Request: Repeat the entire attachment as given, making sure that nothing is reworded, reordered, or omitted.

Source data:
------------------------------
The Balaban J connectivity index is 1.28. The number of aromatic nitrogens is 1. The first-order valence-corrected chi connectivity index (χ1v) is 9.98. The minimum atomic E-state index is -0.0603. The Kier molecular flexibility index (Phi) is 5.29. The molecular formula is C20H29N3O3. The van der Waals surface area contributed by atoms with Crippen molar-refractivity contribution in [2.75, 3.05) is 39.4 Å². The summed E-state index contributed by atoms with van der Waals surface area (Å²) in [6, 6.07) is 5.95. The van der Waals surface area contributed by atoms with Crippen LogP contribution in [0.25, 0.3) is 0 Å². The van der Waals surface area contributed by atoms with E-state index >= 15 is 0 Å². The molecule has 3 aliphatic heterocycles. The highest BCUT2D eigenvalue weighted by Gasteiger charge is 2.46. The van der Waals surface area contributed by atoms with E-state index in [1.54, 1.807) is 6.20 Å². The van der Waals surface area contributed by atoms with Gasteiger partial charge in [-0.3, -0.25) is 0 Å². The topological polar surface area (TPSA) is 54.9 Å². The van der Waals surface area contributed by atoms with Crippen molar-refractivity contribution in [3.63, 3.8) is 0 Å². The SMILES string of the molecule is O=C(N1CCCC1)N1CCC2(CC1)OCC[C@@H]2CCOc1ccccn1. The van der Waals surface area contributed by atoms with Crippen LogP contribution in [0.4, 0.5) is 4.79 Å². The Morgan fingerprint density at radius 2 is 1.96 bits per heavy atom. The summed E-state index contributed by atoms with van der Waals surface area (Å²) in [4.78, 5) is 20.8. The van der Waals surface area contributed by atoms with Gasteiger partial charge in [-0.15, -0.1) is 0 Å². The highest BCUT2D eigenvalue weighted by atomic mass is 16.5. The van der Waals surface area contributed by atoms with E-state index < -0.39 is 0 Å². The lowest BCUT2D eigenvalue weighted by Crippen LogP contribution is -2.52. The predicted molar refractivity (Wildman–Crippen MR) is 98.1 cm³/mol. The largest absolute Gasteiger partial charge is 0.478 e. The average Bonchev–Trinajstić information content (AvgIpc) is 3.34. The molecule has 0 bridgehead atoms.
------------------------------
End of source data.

The Balaban J connectivity index is 1.28. The number of aromatic nitrogens is 1. The first-order valence-corrected chi connectivity index (χ1v) is 9.98. The minimum atomic E-state index is -0.0603. The Kier molecular flexibility index (Phi) is 5.29. The molecular formula is C20H29N3O3. The van der Waals surface area contributed by atoms with Crippen molar-refractivity contribution in [2.75, 3.05) is 39.4 Å². The summed E-state index contributed by atoms with van der Waals surface area (Å²) in [6, 6.07) is 5.95. The van der Waals surface area contributed by atoms with Crippen LogP contribution in [0.25, 0.3) is 0 Å². The van der Waals surface area contributed by atoms with E-state index >= 15 is 0 Å². The molecule has 3 aliphatic heterocycles. The highest BCUT2D eigenvalue weighted by Gasteiger charge is 2.46. The van der Waals surface area contributed by atoms with E-state index in [1.54, 1.807) is 6.20 Å². The van der Waals surface area contributed by atoms with Gasteiger partial charge in [-0.3, -0.25) is 0 Å². The topological polar surface area (TPSA) is 54.9 Å². The van der Waals surface area contributed by atoms with Crippen molar-refractivity contribution in [3.63, 3.8) is 0 Å². The SMILES string of the molecule is O=C(N1CCCC1)N1CCC2(CC1)OCC[C@@H]2CCOc1ccccn1. The van der Waals surface area contributed by atoms with Crippen LogP contribution in [0.4, 0.5) is 4.79 Å². The Morgan fingerprint density at radius 2 is 1.96 bits per heavy atom. The summed E-state index contributed by atoms with van der Waals surface area (Å²) in [4.78, 5) is 20.8. The van der Waals surface area contributed by atoms with Gasteiger partial charge in [-0.15, -0.1) is 0 Å². The highest BCUT2D eigenvalue weighted by atomic mass is 16.5. The van der Waals surface area contributed by atoms with E-state index < -0.39 is 0 Å². The lowest BCUT2D eigenvalue weighted by Crippen LogP contribution is -2.52. The predicted molar refractivity (Wildman–Crippen MR) is 98.1 cm³/mol. The largest absolute Gasteiger partial charge is 0.478 e. The average Bonchev–Trinajstić information content (AvgIpc) is 3.34. The molecule has 0 bridgehead atoms.